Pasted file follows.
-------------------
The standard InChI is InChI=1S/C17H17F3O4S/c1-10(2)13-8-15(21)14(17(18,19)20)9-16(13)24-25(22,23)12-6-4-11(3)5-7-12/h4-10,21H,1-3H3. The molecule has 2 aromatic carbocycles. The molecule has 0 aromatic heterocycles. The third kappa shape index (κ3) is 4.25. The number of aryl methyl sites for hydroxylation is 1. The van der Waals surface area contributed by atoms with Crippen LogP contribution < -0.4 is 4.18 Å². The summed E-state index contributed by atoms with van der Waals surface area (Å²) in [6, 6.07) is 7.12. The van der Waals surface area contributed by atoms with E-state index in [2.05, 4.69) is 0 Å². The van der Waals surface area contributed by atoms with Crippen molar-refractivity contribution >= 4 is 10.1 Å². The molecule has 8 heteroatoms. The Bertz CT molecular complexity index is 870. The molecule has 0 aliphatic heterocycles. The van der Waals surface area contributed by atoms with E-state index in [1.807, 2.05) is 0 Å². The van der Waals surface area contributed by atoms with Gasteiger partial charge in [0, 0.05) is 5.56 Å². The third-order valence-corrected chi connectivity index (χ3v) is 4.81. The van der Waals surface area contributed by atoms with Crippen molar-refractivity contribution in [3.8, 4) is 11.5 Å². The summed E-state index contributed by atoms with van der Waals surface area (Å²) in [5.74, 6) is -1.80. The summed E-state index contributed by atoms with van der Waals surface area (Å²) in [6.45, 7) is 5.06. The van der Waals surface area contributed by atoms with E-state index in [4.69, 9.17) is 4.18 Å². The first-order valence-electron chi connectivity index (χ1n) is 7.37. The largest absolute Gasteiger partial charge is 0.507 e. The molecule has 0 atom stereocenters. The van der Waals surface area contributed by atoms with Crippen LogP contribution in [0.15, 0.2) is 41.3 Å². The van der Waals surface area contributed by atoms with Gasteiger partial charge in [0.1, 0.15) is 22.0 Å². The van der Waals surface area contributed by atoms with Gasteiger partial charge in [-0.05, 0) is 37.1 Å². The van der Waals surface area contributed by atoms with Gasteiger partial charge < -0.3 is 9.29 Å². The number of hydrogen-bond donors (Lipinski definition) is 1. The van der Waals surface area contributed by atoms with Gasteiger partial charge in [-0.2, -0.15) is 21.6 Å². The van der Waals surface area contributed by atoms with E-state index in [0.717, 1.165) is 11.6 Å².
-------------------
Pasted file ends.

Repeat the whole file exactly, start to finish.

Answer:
The standard InChI is InChI=1S/C17H17F3O4S/c1-10(2)13-8-15(21)14(17(18,19)20)9-16(13)24-25(22,23)12-6-4-11(3)5-7-12/h4-10,21H,1-3H3. The molecule has 2 aromatic carbocycles. The molecule has 0 aromatic heterocycles. The third kappa shape index (κ3) is 4.25. The number of aryl methyl sites for hydroxylation is 1. The van der Waals surface area contributed by atoms with Crippen LogP contribution < -0.4 is 4.18 Å². The summed E-state index contributed by atoms with van der Waals surface area (Å²) in [6, 6.07) is 7.12. The van der Waals surface area contributed by atoms with E-state index in [2.05, 4.69) is 0 Å². The van der Waals surface area contributed by atoms with Crippen molar-refractivity contribution >= 4 is 10.1 Å². The molecule has 8 heteroatoms. The Bertz CT molecular complexity index is 870. The molecule has 0 aliphatic heterocycles. The van der Waals surface area contributed by atoms with E-state index in [1.807, 2.05) is 0 Å². The van der Waals surface area contributed by atoms with Gasteiger partial charge in [0, 0.05) is 5.56 Å². The third-order valence-corrected chi connectivity index (χ3v) is 4.81. The van der Waals surface area contributed by atoms with Crippen molar-refractivity contribution in [3.8, 4) is 11.5 Å². The summed E-state index contributed by atoms with van der Waals surface area (Å²) in [5.74, 6) is -1.80. The summed E-state index contributed by atoms with van der Waals surface area (Å²) in [6.45, 7) is 5.06. The van der Waals surface area contributed by atoms with E-state index in [4.69, 9.17) is 4.18 Å². The first-order valence-electron chi connectivity index (χ1n) is 7.37. The largest absolute Gasteiger partial charge is 0.507 e. The molecule has 0 atom stereocenters. The van der Waals surface area contributed by atoms with Crippen LogP contribution in [0.15, 0.2) is 41.3 Å². The van der Waals surface area contributed by atoms with Gasteiger partial charge in [0.1, 0.15) is 22.0 Å². The van der Waals surface area contributed by atoms with Gasteiger partial charge in [-0.05, 0) is 37.1 Å². The van der Waals surface area contributed by atoms with Gasteiger partial charge < -0.3 is 9.29 Å². The number of hydrogen-bond donors (Lipinski definition) is 1. The van der Waals surface area contributed by atoms with Gasteiger partial charge in [-0.2, -0.15) is 21.6 Å². The van der Waals surface area contributed by atoms with E-state index in [0.717, 1.165) is 11.6 Å².